Tough times and trust
Bringing a spiritual perspective to daily life
Years ago when I first went into business for myself, my wife and I were in dire financial straits. We had a credit card canceled. Even though our monthly home mortgage was less than a hundred dollars, it was still more than a constant worry. We had a new baby and no savings. It appeared that we had made an unwise move to leave that steady salary.Skip to next paragraph
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But there was another picture.
We had prayed a lot before we made the move. We were confident we had tried to listen to God, not to some unwise zeal. We didn't believe God would let us down.
Even with all the fear, there was a deep inner awareness that God loved us and would take care of us. So we resolved to pray even more earnestly, to work at the job even more industriously, and to trust that things would fall into place.
They did. The work flowed more steadily. Before long, we were out of the woods. And we were out of that gripping fear that we would lose everything, including our dignity. And that fear hasn't come back in all these years. But most of all, I think we were out of the gripping suggestion that we were separated from God - from good.
Also, my wife and I came to feel that God cares the same way for everybody who is honest, earnest, and trusting in His love. We weren't a special case above others. Our experience illustrated that everyone is special to God.
It's common to have a skewed view of wealth. Some people think that affluence is a sign of favor with God and poverty is a sign of disfavor. But neither poverty nor wealth is a sure sign of being close to God. You can come by either in ways that are totally unconnected to God, such as cheating and sloth. The God I know doesn't value anything material or sinful. Recently I was talking with a successful businessman. When I said that the purpose of prayer was not business success or affluence, he asked, "What's it all about?"
To me, it's all about holiness, or thoughts, motives, and lives that yearn to be close to God. Or, to say it another way, prayer is about being aware of a reality, or a condition of life, that is spiritual, not material, and striving for that. It's about looking through the haze of materialism to the fact of spiritual existence. It's about making spiritual reality most important in our lives and not having a second goal that means nearly as much.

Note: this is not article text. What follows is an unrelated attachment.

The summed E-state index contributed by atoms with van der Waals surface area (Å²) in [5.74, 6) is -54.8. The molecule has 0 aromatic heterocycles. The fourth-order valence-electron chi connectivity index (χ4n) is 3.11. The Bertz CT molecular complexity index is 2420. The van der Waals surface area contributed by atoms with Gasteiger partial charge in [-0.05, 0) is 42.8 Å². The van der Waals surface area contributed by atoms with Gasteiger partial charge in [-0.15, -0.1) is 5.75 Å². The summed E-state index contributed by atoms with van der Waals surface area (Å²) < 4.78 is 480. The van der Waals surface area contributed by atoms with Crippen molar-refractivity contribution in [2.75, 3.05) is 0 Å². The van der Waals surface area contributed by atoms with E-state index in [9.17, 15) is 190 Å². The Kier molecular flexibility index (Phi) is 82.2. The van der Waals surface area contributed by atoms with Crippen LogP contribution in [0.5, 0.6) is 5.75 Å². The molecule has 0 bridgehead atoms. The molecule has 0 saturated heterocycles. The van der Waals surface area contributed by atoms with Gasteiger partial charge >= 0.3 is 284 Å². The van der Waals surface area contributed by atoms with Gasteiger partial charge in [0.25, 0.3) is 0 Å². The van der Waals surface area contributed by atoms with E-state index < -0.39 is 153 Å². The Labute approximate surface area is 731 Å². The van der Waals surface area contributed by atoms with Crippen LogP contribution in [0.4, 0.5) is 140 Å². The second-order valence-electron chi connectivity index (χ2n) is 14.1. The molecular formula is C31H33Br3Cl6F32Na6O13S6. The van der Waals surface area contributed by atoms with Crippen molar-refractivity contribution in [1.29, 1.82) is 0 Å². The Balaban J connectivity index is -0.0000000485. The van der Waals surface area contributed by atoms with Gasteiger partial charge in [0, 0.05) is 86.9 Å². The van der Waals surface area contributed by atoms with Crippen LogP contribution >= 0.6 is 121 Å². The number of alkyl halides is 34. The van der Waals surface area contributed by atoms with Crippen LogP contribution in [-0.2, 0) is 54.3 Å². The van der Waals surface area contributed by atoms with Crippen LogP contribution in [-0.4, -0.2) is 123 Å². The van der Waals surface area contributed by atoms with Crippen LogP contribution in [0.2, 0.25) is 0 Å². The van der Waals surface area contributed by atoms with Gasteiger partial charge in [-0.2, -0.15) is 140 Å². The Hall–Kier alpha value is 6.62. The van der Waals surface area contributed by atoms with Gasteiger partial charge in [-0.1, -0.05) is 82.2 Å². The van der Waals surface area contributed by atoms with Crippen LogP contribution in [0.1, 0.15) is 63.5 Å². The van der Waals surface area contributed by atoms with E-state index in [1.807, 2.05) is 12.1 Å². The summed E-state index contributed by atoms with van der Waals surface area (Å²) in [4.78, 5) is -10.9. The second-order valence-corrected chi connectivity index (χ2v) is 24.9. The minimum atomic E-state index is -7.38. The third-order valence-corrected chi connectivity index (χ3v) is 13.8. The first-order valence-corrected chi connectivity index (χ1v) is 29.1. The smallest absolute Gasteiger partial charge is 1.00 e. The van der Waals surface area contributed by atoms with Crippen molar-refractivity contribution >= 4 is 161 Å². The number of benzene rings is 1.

Jesus said, "Seek ye first the kingdom of God, and his righteousness; and all these things shall be added unto you" (Matt. 6:33). As much as I sometimes would like to think so, I don't read in those words any message that we should seek material things second or eventually shift our focus and priorities from God to material things. I think Jesus just understood that when we put God first, the things we need come along naturally.
That's what happened in our family, and we're grateful. Years later, we're alert to be more conscious of God's love and care than to be impressed with the things we happen to possess.
Sometimes we remind ourselves of that fact. Materialism, or a focus on the things of matter rather than on the things of God, is an ongoing temptation for the whole world.
Financial lack is sometimes a misplaced trust. Once Jesus said: "How hardly shall they that have riches enter into the kingdom of God!" That stopped his disciples in their tracks. Maybe they thought that rich people had an advantage with God. Their Master clarified things when he said how hard it was for them who trust in riches to enter the kingdom of God (Mark 10:23, 24).
I've found, to a modest degree, that the solution to lack is an increased trust in God. That trust increases as we come to a clearer understanding of God and our relation to Him. The simple fact is that God not only creates us, He loves and cares for us.
We are His precious children, His offspring, the objects of His affection. That's a special identity. Glimpsing this puts us on the road to an understanding that brings secure peace and an adequate, even abundant, supply of whatever we need. Having our needs met enables us to live lives that are selfless and productive, not indulgent, indolent, or proud. The whole purpose of life, after all, is to give and share and bless others. It's based on a love that we can't lack.